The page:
Noninvasive positive-pressure ventilation in patients with chronic obstructive pulmonary disease and acute respiratory failure

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7 Citations (Scopus)

Abstract

A large body of literature, including six randomized studies, supports applying noninvasive positive-pressure ventilation via mask in patients with chronic obstructive pulmonary disease and acute respiratory failure as an early intervention to prevent deterioration to the point of requiring endotracheal intubation or as an alternative to endotracheal intubation in those with the most severe impairment in gas exchange. Correctly applying noninvasive positive-pressure ventilation results in rapid improvement in the pathophysiology of acute respiratory failure and correction of arterial blood gas abnormalities. A reduction in Pco2 or an increase in pH within 1 to 2 hours of noninvasive positive-pressure ventilation predicts a sustained improvement in gas exchange and shorter duration of ventilatory support. Under adequate monitoring, the risk of postponing endotracheal intubation in patients in whom noninvasive positive-pressure ventilation fails (20% to 30%) is minimal.

Original languageEnglish (US)
Pages (from-to)35-46
Number of pages12
JournalCurrent Opinion in Critical Care
Volume2
Issue number1
DOIs
StatePublished - Jan 1 1996

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Positive-Pressure Respiration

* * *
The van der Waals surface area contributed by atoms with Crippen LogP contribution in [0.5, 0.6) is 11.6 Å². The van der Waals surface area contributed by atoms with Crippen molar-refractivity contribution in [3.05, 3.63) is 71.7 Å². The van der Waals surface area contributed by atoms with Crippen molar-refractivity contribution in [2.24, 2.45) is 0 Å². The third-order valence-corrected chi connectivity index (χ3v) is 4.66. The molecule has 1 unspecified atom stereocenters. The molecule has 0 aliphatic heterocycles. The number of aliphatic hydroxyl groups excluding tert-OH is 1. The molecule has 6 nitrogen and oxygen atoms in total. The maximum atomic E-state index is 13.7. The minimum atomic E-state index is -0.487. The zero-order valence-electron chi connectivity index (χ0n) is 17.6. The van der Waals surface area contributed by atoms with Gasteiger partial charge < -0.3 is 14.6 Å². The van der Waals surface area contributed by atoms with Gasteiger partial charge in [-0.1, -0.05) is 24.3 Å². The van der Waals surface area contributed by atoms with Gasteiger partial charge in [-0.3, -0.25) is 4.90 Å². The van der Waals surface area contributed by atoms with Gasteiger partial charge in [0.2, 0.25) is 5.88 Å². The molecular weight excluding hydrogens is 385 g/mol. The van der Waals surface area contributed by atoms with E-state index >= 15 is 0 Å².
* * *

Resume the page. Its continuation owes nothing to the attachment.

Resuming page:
Respiratory Insufficiency
Chronic Obstructive Pulmonary Disease
Intratracheal Intubation
Gases
Masks

All Science Journal Classification (ASJC) codes

  • Critical Care and Intensive Care Medicine

Cite this

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abstract = "A large body of literature, including six randomized studies, supports applying noninvasive positive-pressure ventilation via mask in patients with chronic obstructive pulmonary disease and acute respiratory failure as an early intervention to prevent deterioration to the point of requiring endotracheal intubation or as an alternative to endotracheal intubation in those with the most severe impairment in gas exchange. Correctly applying noninvasive positive-pressure ventilation results in rapid improvement in the pathophysiology of acute respiratory failure and correction of arterial blood gas abnormalities. A reduction in Pco2 or an increase in pH within 1 to 2 hours of noninvasive positive-pressure ventilation predicts a sustained improvement in gas exchange and shorter duration of ventilatory support. Under adequate monitoring, the risk of postponing endotracheal intubation in patients in whom noninvasive positive-pressure ventilation fails (20{\%} to 30{\%}) is minimal.",
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